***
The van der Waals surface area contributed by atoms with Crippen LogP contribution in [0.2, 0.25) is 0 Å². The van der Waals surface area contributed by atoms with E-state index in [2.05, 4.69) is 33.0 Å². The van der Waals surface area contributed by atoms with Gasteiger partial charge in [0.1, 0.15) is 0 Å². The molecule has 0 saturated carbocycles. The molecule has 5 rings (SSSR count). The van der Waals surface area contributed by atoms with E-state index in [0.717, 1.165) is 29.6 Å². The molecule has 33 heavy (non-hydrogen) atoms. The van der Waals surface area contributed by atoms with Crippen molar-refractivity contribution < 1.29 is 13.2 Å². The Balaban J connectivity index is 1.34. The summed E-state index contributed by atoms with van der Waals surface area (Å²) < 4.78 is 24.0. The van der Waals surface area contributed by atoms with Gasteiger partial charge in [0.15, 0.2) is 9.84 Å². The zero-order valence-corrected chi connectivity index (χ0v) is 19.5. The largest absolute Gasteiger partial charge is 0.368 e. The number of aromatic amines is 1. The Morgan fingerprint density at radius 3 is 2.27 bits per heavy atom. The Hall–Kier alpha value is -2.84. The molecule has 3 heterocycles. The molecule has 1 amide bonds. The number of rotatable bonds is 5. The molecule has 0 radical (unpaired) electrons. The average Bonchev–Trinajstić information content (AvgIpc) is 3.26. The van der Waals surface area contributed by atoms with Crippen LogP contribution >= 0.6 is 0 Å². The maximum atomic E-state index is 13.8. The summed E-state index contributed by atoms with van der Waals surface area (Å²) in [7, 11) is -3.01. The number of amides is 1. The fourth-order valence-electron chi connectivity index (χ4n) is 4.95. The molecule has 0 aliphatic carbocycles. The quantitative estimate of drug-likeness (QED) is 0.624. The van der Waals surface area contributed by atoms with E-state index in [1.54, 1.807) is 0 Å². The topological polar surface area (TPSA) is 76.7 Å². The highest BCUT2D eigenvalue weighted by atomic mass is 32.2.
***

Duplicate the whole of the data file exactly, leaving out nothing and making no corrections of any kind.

The van der Waals surface area contributed by atoms with Crippen LogP contribution in [0.2, 0.25) is 0 Å². The van der Waals surface area contributed by atoms with E-state index in [2.05, 4.69) is 33.0 Å². The van der Waals surface area contributed by atoms with Gasteiger partial charge in [0.1, 0.15) is 0 Å². The molecule has 0 saturated carbocycles. The molecule has 5 rings (SSSR count). The van der Waals surface area contributed by atoms with E-state index in [0.717, 1.165) is 29.6 Å². The molecule has 33 heavy (non-hydrogen) atoms. The van der Waals surface area contributed by atoms with Crippen molar-refractivity contribution < 1.29 is 13.2 Å². The Balaban J connectivity index is 1.34. The summed E-state index contributed by atoms with van der Waals surface area (Å²) < 4.78 is 24.0. The van der Waals surface area contributed by atoms with Gasteiger partial charge in [0.15, 0.2) is 9.84 Å². The zero-order valence-corrected chi connectivity index (χ0v) is 19.5. The largest absolute Gasteiger partial charge is 0.368 e. The number of aromatic amines is 1. The Morgan fingerprint density at radius 3 is 2.27 bits per heavy atom. The Hall–Kier alpha value is -2.84. The molecule has 3 heterocycles. The molecule has 1 amide bonds. The number of rotatable bonds is 5. The molecule has 0 radical (unpaired) electrons. The average Bonchev–Trinajstić information content (AvgIpc) is 3.26. The van der Waals surface area contributed by atoms with Crippen LogP contribution >= 0.6 is 0 Å². The maximum atomic E-state index is 13.8. The summed E-state index contributed by atoms with van der Waals surface area (Å²) in [7, 11) is -3.01. The number of amides is 1. The fourth-order valence-electron chi connectivity index (χ4n) is 4.95. The molecule has 0 aliphatic carbocycles. The quantitative estimate of drug-likeness (QED) is 0.624. The van der Waals surface area contributed by atoms with E-state index in [1.54, 1.807) is 0 Å². The topological polar surface area (TPSA) is 76.7 Å². The highest BCUT2D eigenvalue weighted by atomic mass is 32.2.